Counteracting Resistance through Host-Directed Myxovirus Inhibitors It is the overall goal of this project to spearhead an innovative small-molecule antiviral strategy that is designed to counteract the rapid emergence of viral resistance in the field. The approach is driven by the hypothesis that targeting host cell factors in the viral life cycle rather than direct targeting of viral components will create a significant barrier against spontaneous escape from inhibition. Individual viral mutations will likely fail to fully restore or replace functionality of an inhibited host factor that is essential for virus propagation. Since members of related viral families typically rely on an overlapping set of host components, a broadened target range of these inhibitors is expected. The latter constitutes a readily accessible marker to identify suitable candidate compounds in screening exercises. Pathogens associated with acute, rather than chronic, disease appear particularly desirable targets for this therapeutic approach since treatment time, and thus host exposure to the drug, is kept limited, thereby reducing the possible development of drug-related side effects. Myxoviruses have been chosen as an unmet target for three reasons: (1) myxoviruses such as influenza virus are a major threat to human health;(2) the vast majority of human myxovirus infections result in acute disease;(3) fundamentals of pathogen biology are conserved between different myxoviruses. To test the feasibility of this anti-myxovirus strategy, a large-scale high-throughput anti-measles virus drug screen was analyzed for hits with broadened target range. This has returned, among others, an exquisitely potent (nanomolar range) novel compound class with broad-range inhibition of different ortho- and paramyxoviruses including influenza A virus, human parainfluenzaviruses, measles virus and mumps virus. Further development of this compound class mandates mechanistic characterization of its antiviral effect (aim 1) and hit-to-lead chemical optimization. The current lead and optimized analogs will be subjected to pilot ADME assessment and in vivo toxicity and efficacy testing, using a small-animal model of influenza virus infection (aim 2). The relative frequency of spontaneous viral escape from inhibition and thus the long-term potential of this antiviral strategy to counteract emerging resistance will be assessed through attempts to adapt selected myxoviruses to growth in the presence of the myxovirus inhibitor class in comparison with conventional, virus-specific inhibitors (aim 3).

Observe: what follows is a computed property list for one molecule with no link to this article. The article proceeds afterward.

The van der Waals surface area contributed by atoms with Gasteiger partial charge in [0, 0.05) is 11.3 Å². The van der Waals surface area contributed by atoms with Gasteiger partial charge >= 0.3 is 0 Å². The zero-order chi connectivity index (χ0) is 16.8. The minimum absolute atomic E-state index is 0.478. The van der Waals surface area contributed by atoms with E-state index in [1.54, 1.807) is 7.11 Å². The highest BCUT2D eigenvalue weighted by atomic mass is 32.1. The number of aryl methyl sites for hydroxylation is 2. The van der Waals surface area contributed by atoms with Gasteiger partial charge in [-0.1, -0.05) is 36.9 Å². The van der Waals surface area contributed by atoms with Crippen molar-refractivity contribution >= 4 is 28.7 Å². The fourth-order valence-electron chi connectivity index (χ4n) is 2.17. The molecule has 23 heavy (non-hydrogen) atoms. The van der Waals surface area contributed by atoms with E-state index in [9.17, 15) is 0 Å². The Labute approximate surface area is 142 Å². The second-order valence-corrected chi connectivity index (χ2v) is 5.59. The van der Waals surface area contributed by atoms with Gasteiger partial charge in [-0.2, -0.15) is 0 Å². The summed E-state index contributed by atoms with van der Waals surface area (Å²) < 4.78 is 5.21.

The myxovirus families contain RNA viruses such as influenza virus, respiratory syncytial virus, parainfluenza viruses, mumps virus and measles virus, which constitute major human pathogens. Emerging resistance against licensed influenza drugs, the threat of a pandemic of highly pathogenic influenza strains, lack of vaccines against parainfluenza viruses, and re-emergence of mumps and measles virus mandate the development of innovative myxovirus therapeutics that counteract resistance.
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